Larry Cesspooch received his
Associate’s Degree in Communications Media from “the Institute of
American Indian Arts” in Santa Fe, New Mexico in 1975. He went on
to “the Anthropology Film Center,” also in Santa during the years 76-77.
Carroll and Joan Williams were Co-Directors. He focused his studies on
Advanced Audio and started his own sound business, “White Buffalo
Sound.” He moved back to his Ute Reservation in 1979 and established the
“Ute Tribe Audio-Visual,” known as the oldest tribal production group in
the United States.
Larry has many major film projects
to his credit:
Produced “Warriors’ Song,” Uintah River High Charter School, Cameron
Cuch, Education Coordinator, Fort Duchesne, UT.
Produced “First Nations of Utah” 2002 Olympics Exhibit, Museum of
Natural History, Becky Menlove, Curator, Salt Lake City, UT.
Sundance Film Festival, Native Forum, Screened “Ute Bear Dance Story, as
told by Henry Cesspooch” Sundance Institute, Robert Redford, Director,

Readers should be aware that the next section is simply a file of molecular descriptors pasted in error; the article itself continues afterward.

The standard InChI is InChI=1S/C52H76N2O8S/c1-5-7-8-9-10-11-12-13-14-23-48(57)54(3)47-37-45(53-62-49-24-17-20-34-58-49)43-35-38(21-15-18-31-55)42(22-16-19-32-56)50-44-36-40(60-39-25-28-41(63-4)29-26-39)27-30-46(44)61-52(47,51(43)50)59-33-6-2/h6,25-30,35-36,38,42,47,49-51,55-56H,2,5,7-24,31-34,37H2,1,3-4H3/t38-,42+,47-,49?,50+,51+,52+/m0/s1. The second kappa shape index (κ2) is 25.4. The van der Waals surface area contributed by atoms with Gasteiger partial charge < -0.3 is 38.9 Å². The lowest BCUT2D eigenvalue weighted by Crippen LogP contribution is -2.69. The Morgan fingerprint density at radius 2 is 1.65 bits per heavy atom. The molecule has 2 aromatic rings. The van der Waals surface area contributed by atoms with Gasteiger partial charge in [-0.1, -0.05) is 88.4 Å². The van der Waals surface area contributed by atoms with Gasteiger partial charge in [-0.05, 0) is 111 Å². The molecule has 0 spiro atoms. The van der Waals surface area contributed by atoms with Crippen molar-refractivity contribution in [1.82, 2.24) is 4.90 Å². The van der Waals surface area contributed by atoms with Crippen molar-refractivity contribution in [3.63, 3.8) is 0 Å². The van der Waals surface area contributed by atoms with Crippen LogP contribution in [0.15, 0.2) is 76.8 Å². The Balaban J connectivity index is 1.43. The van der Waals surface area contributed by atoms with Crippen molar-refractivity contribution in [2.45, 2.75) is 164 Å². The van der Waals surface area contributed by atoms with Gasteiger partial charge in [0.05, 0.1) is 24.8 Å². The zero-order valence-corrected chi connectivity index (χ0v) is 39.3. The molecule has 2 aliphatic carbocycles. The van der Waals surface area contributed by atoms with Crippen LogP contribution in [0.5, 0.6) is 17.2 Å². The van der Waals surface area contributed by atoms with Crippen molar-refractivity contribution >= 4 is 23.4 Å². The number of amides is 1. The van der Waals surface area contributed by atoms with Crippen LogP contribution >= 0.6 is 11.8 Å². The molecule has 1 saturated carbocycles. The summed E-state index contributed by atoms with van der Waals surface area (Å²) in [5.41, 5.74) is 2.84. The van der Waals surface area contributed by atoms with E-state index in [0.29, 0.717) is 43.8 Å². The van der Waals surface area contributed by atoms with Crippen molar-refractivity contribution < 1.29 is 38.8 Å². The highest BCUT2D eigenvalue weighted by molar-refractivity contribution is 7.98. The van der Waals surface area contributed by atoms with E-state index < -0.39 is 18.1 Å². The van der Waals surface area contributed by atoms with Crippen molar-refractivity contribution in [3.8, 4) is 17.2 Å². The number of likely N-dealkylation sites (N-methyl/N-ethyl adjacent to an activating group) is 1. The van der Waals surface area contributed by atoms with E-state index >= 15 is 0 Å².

Park City, UT.
Produced "Land, Language & Life Series" -six part series, Ute
Instructional Materials Project, Forrest Cuch, Education Coordinator,
Urshel Tohannie, Assistant, Ute Indian Tribe, Ft. Duchesne, UT.
Produced claymation "The Ute Bear Dance Story," as told by Henry
Cesspooch, Bear Dance Chief, Urshel Tohannie, Assistant, Ute Indian
Tribe, Fort. Duchesne, UT.
Produced Claymation "That One Good Spirit," Ute Indian Tribe
Audio-Visual, Urshel Tohannie, assistant, Fort. Duchesne, UT.
See a complete list of credits and
Larry leaves a mark on the
world. Cesspooch (which means Whitebelly in
the Ute language) He is a messenger, a
modern storyteller, like traditional Ute
storytellers, but uses both modern
technology and traditional ways. He
creates his stories to help others
understand Native Culture and Spirituality.